Aberdeen/Hoquiam partnering with Red Cross for fire safety

Smoke detectors give residents vital, lifesaving seconds to evacuate

In an effort to combat the risk posed by residential fires, the American Red Cross has designated Aberdeen and Hoquiam signature cities and will be providing smoke alarms at no cost to residents on several upcoming weekends.

The fire departments and Red Cross are seeking volunteers to assist with the canvassing effort and the installation, which will take place on Oct. 14 and 21.

“The home fire risk is significant in the area,” said Dan Wirth, executive director of the Olympic Peninsula and South Puget Sound chapter of the Red Cross. “We’ve identified some key areas where we want to focus our efforts.”

High fire risk and good partnerships with local departments made the area a logical choice for the program, which has been operating since 2014, Wirth said.

“We have a great partnership with the fire department in Aberdeen, and throughout Grays Harbor. That is a determining factor,” Wirth said. “We can do it on our own but it’s much more effective if we’re working with our fire department partners.”

Last year, the program went to Yakima. This year, they’re targeting the west Aberdeen/east Hoquiam area, said Mitch Housden, fire services specialist with the Aberdeen Fire Department.

“We’re trying to get 500 homes, is the target,” Housden said. “The more volunteers we get, the more successful this campaign can be.”

Lifesaving measures

Smoke detectors are an essential part of the home these days, Housden said. Changes in construction and materials mean houses burn much faster than they used to.

“Years ago, you had about 15 minutes to get out of a home. Now we’re down to about 3 to 5,” Housden said. “Any help in alerting you there’s a problem before it’s too late gives you time to escape.”

The county has seen a spate of houses laid to ruin by fire over the last several weeks as residents kick heating systems back on.

“We’re thanking the Red Cross for being part of this and making homes in our area safer,” Housden said. “We’re the second behind Yakima, most prone for house fires in the state. The fact that they’re coming here is a huge impact for us.”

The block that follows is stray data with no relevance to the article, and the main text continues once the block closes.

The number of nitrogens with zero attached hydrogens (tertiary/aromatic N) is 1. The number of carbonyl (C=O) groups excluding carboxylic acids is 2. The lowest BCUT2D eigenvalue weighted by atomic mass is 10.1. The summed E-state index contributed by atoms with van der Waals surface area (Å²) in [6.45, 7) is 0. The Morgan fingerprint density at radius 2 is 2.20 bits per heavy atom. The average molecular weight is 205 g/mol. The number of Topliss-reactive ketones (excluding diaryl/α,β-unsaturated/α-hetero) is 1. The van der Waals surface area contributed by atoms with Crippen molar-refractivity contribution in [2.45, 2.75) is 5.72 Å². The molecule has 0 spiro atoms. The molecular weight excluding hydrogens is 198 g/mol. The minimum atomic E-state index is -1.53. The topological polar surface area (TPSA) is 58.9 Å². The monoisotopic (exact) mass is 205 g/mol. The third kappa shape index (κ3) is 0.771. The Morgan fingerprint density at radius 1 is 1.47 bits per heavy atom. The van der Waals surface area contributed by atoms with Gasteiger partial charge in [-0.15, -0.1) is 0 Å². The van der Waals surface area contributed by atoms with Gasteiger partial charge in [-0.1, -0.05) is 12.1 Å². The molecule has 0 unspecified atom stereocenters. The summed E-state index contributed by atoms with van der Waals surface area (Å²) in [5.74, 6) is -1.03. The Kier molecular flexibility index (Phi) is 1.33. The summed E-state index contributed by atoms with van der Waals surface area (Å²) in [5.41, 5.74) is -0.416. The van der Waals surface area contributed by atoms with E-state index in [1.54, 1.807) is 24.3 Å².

David James, an Aberdeen resident, talked about how a smoke detector the Aberdeen Fire Department installed a few years ago likely saved his life.

“They were walking up and down the street,” James said. “They put a smoke detector in my room and one on the wall back there, in the laundry room.”

An appliance malfunction started a fire while he was asleep in a 2021 incident, months after the fire department installed smoke detectors in his home at no cost.

“About 3:30 in the morning, a Saturday going into Sunday, I looked on the floor next to my bed and there was fire in five places,” James said. “I don’t think I would have woke up if not for that smoke detector.”

James said he called the fire department after extinguishing the fire to thank them for likely saving his life with the smoke detector.

“You’re probably gonna not wake up if it happens, from the carbon monoxide. The smoke is what kills you,” James said. “If you can’t get (a smoke detector) for free, go buy one.”

The smoke detector installations are funded through donations to the Red Cross, Wirth said, with one goal.

“To make home safer,” Wirth said. “To give folks the tools they need to stay safe from home fires.”

The Red Cross and fire departments are still seeking volunteers to help with canvassing and installation efforts, no experience needed, Housden said. Those interested in helping out should sign up at the Red Cross Northwest website or email afss@aberdeenwa.gov.

Contact Senior Reporter Michael S. Lockett at 757-621-1197 or mlockett@thedailyworld.com.